Compiling the 2.6 kernel

Andrej Marjan amarjan-e+AXbWqSrlAAvxtiuMwx3w at
Mon Dec 29 17:22:50 UTC 2003

On Fri, Dec 26, 2003 at 12:30:17AM -0500, pking123-rieW9WUcm8FFJ04o6PK0Fg at wrote:
> I decided to celebrate Christmas by compiling a version 2.6 kernel. :-)

> I have done several compiles before, but still have a few questions about this compile.

> First, I noticed that my OS (Debian 3) uses initrd by default. This is
> my first compile using initrd. From what I have been reading regarding
> initrd, it is really a filesystem-in-a-file, and the default one I
> have uses cramfs. Documentation I have on initird suggest ext2 or
> minix, so I guess it really doesn't matter about what the filesystem
> is.

You don't need initrd if you're compiling your own kernel. Just make
sure to compile in IDE if you're booting off an IDE drive, or all the
necessary scsi stuff for that.

Basically, initrd is a sort of in-memory filesystem for the kernel to be
able to load modules before it has mounted a filesystem. This is used in
distributor kernels so they can make all drivers, including IDE and
SCSI, into modules, and then probe and load only the required ones at
boot time. They can't get the IDE module from an IDE disk, because the
kernel doesn't know about IDE, because the IDE driver is in the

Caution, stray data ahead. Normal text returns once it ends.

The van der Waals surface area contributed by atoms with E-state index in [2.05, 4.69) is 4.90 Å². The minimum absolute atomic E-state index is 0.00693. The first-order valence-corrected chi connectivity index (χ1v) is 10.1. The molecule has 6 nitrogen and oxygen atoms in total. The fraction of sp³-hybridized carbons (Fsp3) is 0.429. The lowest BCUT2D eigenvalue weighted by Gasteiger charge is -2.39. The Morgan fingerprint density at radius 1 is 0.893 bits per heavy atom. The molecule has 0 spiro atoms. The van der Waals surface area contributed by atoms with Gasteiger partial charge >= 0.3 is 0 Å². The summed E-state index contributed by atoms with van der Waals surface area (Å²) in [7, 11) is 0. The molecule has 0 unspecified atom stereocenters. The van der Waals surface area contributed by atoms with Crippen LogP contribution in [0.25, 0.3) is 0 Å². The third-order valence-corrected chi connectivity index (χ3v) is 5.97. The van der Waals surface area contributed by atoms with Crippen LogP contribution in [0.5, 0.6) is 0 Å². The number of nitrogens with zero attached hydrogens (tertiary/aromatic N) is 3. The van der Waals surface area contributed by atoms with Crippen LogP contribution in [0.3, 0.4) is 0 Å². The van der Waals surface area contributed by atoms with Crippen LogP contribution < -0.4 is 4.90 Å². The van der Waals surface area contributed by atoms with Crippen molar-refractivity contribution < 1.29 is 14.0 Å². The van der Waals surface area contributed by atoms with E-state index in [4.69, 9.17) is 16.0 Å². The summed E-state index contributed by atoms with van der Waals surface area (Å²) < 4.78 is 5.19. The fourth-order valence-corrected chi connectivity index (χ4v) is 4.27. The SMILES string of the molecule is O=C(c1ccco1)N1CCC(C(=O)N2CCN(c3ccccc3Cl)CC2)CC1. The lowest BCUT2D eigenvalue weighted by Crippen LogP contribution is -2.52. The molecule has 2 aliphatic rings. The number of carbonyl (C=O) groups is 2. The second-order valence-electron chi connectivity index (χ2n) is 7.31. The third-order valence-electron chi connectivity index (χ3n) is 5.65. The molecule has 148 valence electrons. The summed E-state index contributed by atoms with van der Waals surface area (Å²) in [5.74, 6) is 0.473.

Otherwise they'd have to compile everything in, making huge
kernels and wasting lots of memory. 

Here's the really easy way to get 2.6 running on Debian:

1. update to unstable
2. install module-init-tools
3. get 2.6 source
4. configure 2.6, making sure to build in anything you need to boot
   (e.g. IDE, text console)
5. use make-kpkg to compile the kernel and build a Debian package of it
6. install said package
7. reboot and enjoy

This will take care of all version dependencies. The new kernel is so
much smoother than 2.4 even with the CK interactivity patches.

If you're using the nvidia binary driver, there's a shortcut you can
use to getting those up and working, especially with the Debian package
management system.

1. Use the Debian packages to get the driver up and running with a 2.4
   kernel, specifying "no TLS" when asked. 
2. Reboot into 2.6
3. Get the 4496 patch and installation instructions from
3. Apply the patch into /usr/src/modules/nvidia-kernel/nv/ and build
   according to the instructions. You might have to manually
   copy the resulting nvidia.ko driver into
   /lib/modules/2.6.0/kernel/drivers/video/ , I don't remember.
4. dpkg-reconfigure nvidia-glx, and say "yes TLS".

You want to do this because the debian packages handle all the necessary
diversions of GL libraries and general package administration, so
nothing will break the next time you update X or mesa.

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